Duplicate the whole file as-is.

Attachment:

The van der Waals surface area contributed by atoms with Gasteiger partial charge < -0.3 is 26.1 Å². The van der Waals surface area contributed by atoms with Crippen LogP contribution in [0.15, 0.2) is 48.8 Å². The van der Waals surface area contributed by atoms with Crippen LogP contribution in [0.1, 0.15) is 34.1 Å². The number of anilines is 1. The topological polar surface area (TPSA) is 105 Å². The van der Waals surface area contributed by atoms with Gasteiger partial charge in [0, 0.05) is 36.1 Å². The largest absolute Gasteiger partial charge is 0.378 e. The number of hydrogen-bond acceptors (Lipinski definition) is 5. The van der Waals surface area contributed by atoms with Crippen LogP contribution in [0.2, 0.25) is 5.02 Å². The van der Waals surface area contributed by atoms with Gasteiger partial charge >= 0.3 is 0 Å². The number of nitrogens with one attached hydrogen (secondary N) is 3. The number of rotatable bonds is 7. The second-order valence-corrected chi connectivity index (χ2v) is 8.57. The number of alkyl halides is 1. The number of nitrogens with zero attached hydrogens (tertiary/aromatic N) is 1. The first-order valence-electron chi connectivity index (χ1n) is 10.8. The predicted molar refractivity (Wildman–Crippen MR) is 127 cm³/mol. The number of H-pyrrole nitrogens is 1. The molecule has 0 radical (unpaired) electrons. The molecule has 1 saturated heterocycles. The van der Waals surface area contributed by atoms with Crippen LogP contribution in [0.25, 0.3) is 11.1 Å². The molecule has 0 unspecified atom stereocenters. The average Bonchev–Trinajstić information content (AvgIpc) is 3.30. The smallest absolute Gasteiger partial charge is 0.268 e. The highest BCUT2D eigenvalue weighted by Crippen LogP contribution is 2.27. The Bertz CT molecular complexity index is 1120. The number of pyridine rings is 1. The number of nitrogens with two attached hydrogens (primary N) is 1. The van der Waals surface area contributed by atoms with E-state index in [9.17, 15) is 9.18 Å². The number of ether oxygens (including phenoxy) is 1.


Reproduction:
The van der Waals surface area contributed by atoms with Gasteiger partial charge < -0.3 is 26.1 Å². The van der Waals surface area contributed by atoms with Crippen LogP contribution in [0.15, 0.2) is 48.8 Å². The van der Waals surface area contributed by atoms with Crippen LogP contribution in [0.1, 0.15) is 34.1 Å². The number of anilines is 1. The topological polar surface area (TPSA) is 105 Å². The van der Waals surface area contributed by atoms with Gasteiger partial charge in [0, 0.05) is 36.1 Å². The largest absolute Gasteiger partial charge is 0.378 e. The number of hydrogen-bond acceptors (Lipinski definition) is 5. The van der Waals surface area contributed by atoms with Crippen LogP contribution in [0.2, 0.25) is 5.02 Å². The van der Waals surface area contributed by atoms with Gasteiger partial charge >= 0.3 is 0 Å². The number of nitrogens with one attached hydrogen (secondary N) is 3. The number of rotatable bonds is 7. The second-order valence-corrected chi connectivity index (χ2v) is 8.57. The number of alkyl halides is 1. The number of nitrogens with zero attached hydrogens (tertiary/aromatic N) is 1. The first-order valence-electron chi connectivity index (χ1n) is 10.8. The predicted molar refractivity (Wildman–Crippen MR) is 127 cm³/mol. The number of H-pyrrole nitrogens is 1. The molecule has 0 radical (unpaired) electrons. The molecule has 1 saturated heterocycles. The van der Waals surface area contributed by atoms with Crippen LogP contribution in [0.25, 0.3) is 11.1 Å². The molecule has 0 unspecified atom stereocenters. The average Bonchev–Trinajstić information content (AvgIpc) is 3.30. The smallest absolute Gasteiger partial charge is 0.268 e. The highest BCUT2D eigenvalue weighted by Crippen LogP contribution is 2.27. The Bertz CT molecular complexity index is 1120. The number of pyridine rings is 1. The number of nitrogens with two attached hydrogens (primary N) is 1. The van der Waals surface area contributed by atoms with E-state index in [9.17, 15) is 9.18 Å². The number of ether oxygens (including phenoxy) is 1.